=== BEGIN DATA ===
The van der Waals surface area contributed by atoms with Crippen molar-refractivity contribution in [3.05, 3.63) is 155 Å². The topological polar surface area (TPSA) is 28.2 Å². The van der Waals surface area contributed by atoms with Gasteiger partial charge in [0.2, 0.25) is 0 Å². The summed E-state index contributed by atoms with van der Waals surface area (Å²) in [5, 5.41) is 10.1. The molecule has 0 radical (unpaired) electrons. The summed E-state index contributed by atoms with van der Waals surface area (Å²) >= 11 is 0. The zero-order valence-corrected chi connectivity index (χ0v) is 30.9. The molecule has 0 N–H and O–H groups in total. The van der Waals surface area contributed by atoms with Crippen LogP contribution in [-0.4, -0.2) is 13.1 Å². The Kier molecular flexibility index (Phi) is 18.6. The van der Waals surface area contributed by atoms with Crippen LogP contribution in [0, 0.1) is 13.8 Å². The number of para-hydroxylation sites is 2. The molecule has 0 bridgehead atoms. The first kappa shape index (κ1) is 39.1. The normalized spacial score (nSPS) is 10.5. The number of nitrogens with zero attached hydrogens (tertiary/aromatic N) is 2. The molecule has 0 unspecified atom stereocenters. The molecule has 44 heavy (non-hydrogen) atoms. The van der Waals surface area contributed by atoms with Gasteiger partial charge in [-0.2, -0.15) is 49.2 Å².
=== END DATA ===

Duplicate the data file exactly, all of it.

The van der Waals surface area contributed by atoms with Crippen molar-refractivity contribution in [3.05, 3.63) is 155 Å². The topological polar surface area (TPSA) is 28.2 Å². The van der Waals surface area contributed by atoms with Gasteiger partial charge in [0.2, 0.25) is 0 Å². The summed E-state index contributed by atoms with van der Waals surface area (Å²) in [5, 5.41) is 10.1. The molecule has 0 radical (unpaired) electrons. The summed E-state index contributed by atoms with van der Waals surface area (Å²) >= 11 is 0. The zero-order valence-corrected chi connectivity index (χ0v) is 30.9. The molecule has 0 N–H and O–H groups in total. The van der Waals surface area contributed by atoms with Crippen LogP contribution in [-0.4, -0.2) is 13.1 Å². The Kier molecular flexibility index (Phi) is 18.6. The van der Waals surface area contributed by atoms with Crippen LogP contribution in [0, 0.1) is 13.8 Å². The number of para-hydroxylation sites is 2. The molecule has 0 bridgehead atoms. The first kappa shape index (κ1) is 39.1. The normalized spacial score (nSPS) is 10.5. The number of nitrogens with zero attached hydrogens (tertiary/aromatic N) is 2. The molecule has 0 unspecified atom stereocenters. The molecule has 44 heavy (non-hydrogen) atoms. The van der Waals surface area contributed by atoms with Gasteiger partial charge in [-0.2, -0.15) is 49.2 Å².